The past few years have seen growing awareness and concern about U.S. government surveillance of the American people. Unfolding revelations about the National Security Agency’s collection of data about Americans via access to their basic communications channels have awakened many people to the increasingly real risk that the government might get — or already have — outsized ability to identify and track the populace. With that comes outsized power to influence and control.
Federal surveillance of private communications infrastructure is only one avenue along which government can monitor the private lives of citizens. Another is direct identification and tracking, such as would be possible under a national identity system. Since 2005, the federal REAL ID Act has encouraged states to combine their driver-licensing programs into a unified national ID system run by the U.S. Department of Homeland Security (DHS). Some states also require their businesses and government agencies to use E-Verify, also run by DHS, to examine the immigration bona fides of all newly hired workers. Full implementation of the E-Verify program would ultimately require a national ID system, and it continues to weave together databases of identifying information about all Americans. The threat of formal national ID systems is relatively well known, raising the question of whether the United States should have such a system.
Less well known are the many other government programs that would result in the comprehensive tracking of Americans without the use of an identity card or other formalities. State and local governments are deploying technologies such as facial recognition and license plate tracking that can observe and record the locations and movements of distinctly identified people, collecting and storing information about their comings and goings. Such programs position governments to make once-ordinary behavior like driving on city streets and strolling the sidewalks of American towns into recordkeeping events for an overly attentive state. Systems that gather identifying information about people, along with metadata revealing their movements and activities, together comprise what might be called the new national ID. These programs are on a trajectory to produce surveillance and tracking that is just as consequential and worrisome as the federal government’s surveillance and formal national ID programs.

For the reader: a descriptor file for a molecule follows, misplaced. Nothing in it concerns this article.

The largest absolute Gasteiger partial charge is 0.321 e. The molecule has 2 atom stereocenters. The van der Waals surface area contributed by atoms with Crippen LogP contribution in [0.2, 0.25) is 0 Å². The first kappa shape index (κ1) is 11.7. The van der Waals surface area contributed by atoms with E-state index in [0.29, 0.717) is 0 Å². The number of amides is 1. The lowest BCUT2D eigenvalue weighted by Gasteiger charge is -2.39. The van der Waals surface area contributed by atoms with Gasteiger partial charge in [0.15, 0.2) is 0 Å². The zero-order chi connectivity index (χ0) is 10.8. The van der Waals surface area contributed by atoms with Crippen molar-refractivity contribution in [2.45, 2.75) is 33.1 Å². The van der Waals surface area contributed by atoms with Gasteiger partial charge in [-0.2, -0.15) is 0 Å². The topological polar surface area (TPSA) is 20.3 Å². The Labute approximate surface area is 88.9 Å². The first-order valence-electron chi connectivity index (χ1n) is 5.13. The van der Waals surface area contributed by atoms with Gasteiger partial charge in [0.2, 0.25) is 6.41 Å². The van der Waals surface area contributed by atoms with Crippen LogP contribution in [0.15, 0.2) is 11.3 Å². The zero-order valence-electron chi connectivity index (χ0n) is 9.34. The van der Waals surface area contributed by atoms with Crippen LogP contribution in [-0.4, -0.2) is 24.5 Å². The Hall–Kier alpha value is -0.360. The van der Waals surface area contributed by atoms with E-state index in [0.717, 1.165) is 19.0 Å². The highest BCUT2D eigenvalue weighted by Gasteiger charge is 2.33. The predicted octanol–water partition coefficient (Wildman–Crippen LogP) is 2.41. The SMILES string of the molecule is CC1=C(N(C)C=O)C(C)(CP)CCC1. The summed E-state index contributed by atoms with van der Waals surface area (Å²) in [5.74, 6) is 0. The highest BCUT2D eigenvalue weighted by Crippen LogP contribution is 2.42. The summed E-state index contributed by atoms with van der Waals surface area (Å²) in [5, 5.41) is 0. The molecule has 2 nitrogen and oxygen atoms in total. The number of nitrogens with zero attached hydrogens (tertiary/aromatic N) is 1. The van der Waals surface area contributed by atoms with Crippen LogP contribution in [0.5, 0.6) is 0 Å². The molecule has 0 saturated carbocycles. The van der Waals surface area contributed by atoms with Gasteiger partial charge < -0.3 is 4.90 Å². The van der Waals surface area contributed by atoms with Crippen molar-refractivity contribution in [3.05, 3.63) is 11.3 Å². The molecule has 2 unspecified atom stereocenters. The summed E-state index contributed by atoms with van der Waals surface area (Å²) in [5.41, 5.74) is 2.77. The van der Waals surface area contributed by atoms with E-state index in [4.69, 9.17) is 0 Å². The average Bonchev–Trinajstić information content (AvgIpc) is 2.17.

A national identity system works against the interests of free people and a free society in several ways. One is by undercutting individuals’ privacy. A widely used identification system makes the collection of identity information easier and less expensive, so that governmental and corporate bodies collect more records of people’s actions and movements. Whether directly or by inference, that recordkeeping exposes more to data holders about people’s relationships, business activities, political leanings, social life, sexuality, and more. A national ID system undercuts the important background privacy protection of practical obscurity: the difficulty of learning about people when records are not created or when data are difficult to access or interpret.
Privacy is not just a feeling of seclusion or information control. It is also a protection for personal power. National ID systems help shift power from individuals to institutions. While providing some genuine benefits and protections, extensive databases of information also render people more susceptible to the influence or control of data holders. By learning where people have been, what they buy, with whom they associate, what their assets are, and where they can be found, for example, data holders acquire greater power. Businesses have greater ability to influence people using targeted and tailored marketing, for example. More important and worrisome, comprehensive databases of personally identifiable information give governmental authorities greater ability to exercise dominion over people and their property. People’s activities are easier for the government to monitor. Their commercial dealings are clearer to authorities. Their transgressions are easier for government agents to discover. People and their assets are easier to find and commandeer. These abilities give government greater power to control.
- Read the full paper here.
- This paper was originally published by the Cato Institute on January 30, 2018.